The UK, on the other hand, isn’t as enthusiastic. First of all, the holiday has Celtic origins and the English didn’t always have the best relationship with the Celtics. Second of all, they already have a fall festival, Guy Fawkes Day, to help them let off steam. And third, they aren’t nearly as commercialistic so the candy companies don’t push the holiday as much. All of it adds up to a Halloween that is considerably lackluster compared to the American counterpart.

As an American, it’s certainly strange to see noticeably less enthusiasm around dressing up, getting scared, and carving pumpkins. Interest is there, and it’s apparently bigger than it was, but still I’s annoyingly small. To make up for that fact, us Americans (i.e. my friends and I) decided we had to do something. Going out was eventually rejected, as everything cost £15 or more. Plus, we didn’t really have costumes (there was no obnoxious marketing to remind us). So alternative options had to be explored.

I was going to hang out and watch movies and bake a cake with a group of friends, but my roommate convinced me to go on a ghost tour with her. I literally bought the last ticket.

“It’s a sign,” my roommate exclaimed.

The tour started at the Tower of London and ended at St. Paul’s Cathedral, taking us on a twisting path through the City. You see, the financial heart of London is contained within one square mile they call the City (of London). I’ve walked the area during the day, and it’s usually bustling with men and women in suits speed walking through this glass, stone, and concrete maze.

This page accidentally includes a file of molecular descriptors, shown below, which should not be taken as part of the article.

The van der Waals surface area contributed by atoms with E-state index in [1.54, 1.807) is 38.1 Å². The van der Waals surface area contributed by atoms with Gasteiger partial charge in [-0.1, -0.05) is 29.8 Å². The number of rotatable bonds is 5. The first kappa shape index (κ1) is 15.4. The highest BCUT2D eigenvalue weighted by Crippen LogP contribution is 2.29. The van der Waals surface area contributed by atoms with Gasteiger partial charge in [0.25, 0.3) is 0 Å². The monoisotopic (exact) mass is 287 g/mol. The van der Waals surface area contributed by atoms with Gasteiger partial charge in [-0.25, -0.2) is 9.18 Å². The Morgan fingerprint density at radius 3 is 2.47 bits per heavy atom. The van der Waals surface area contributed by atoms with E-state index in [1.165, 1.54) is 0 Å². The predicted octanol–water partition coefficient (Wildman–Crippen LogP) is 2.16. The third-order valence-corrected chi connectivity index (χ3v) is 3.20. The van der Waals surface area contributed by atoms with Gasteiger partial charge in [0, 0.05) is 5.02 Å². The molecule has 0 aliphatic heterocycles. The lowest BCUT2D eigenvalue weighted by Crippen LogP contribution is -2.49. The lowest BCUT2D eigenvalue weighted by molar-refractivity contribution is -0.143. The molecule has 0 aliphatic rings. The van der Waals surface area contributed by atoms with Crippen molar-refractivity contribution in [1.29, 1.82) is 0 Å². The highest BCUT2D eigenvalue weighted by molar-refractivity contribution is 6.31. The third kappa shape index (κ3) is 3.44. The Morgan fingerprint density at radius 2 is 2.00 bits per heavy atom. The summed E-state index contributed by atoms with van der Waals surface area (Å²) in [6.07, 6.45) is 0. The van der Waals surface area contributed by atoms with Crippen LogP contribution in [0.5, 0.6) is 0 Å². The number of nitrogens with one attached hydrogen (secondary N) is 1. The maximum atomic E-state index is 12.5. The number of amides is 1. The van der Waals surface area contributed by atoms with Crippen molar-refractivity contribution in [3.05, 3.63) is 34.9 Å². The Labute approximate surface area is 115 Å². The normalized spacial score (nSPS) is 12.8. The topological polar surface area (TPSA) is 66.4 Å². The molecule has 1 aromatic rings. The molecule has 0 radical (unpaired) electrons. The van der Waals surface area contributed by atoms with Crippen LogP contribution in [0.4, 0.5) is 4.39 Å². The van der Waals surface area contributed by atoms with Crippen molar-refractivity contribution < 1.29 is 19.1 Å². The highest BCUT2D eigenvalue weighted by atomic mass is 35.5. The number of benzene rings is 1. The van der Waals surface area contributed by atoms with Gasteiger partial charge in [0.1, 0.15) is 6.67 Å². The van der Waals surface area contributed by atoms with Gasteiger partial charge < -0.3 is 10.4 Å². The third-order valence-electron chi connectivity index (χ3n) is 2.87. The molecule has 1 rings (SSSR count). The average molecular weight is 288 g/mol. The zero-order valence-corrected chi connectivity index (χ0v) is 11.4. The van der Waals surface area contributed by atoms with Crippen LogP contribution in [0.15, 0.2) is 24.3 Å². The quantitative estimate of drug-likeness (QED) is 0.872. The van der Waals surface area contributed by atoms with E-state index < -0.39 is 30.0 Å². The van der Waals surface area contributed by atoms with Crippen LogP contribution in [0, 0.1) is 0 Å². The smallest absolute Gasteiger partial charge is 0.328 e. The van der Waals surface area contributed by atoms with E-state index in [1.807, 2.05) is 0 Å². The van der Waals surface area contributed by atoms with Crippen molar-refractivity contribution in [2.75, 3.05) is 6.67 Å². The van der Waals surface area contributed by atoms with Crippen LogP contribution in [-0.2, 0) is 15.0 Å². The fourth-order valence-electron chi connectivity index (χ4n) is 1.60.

Deserted Cock Lane (see below). © Violet Acevedo
Deserted Cock Lane (see below). © Violet Acevedo

But it was Saturday and around 9 o’clock at night when we were there. There were a few people about, some ghouls and witches and tourists on their way to a party of a hotel. But quite often we were on our own, strolling through the streets in our little group, trying to keep up with our tour guide. Our footsteps echoed off the old and modern buildings. Sometimes the streetlights would flicker from red and green and back with only the occasional taxi passing through. An interesting place to be on Halloween.

Because we covered such a large area, we spent more time walking than we did listening to stories about London’s hauntings. I didn’t mind. It was such an unusual way to see the City:

We lingered at the Tower to discover the saga of King Henry III’s polar bear from its life to its afterlife.

We dwelled at the Monument to the Great Fire of London to try and picture the suicidal men and women falling to their deaths from the top of the monument hundreds of years ago.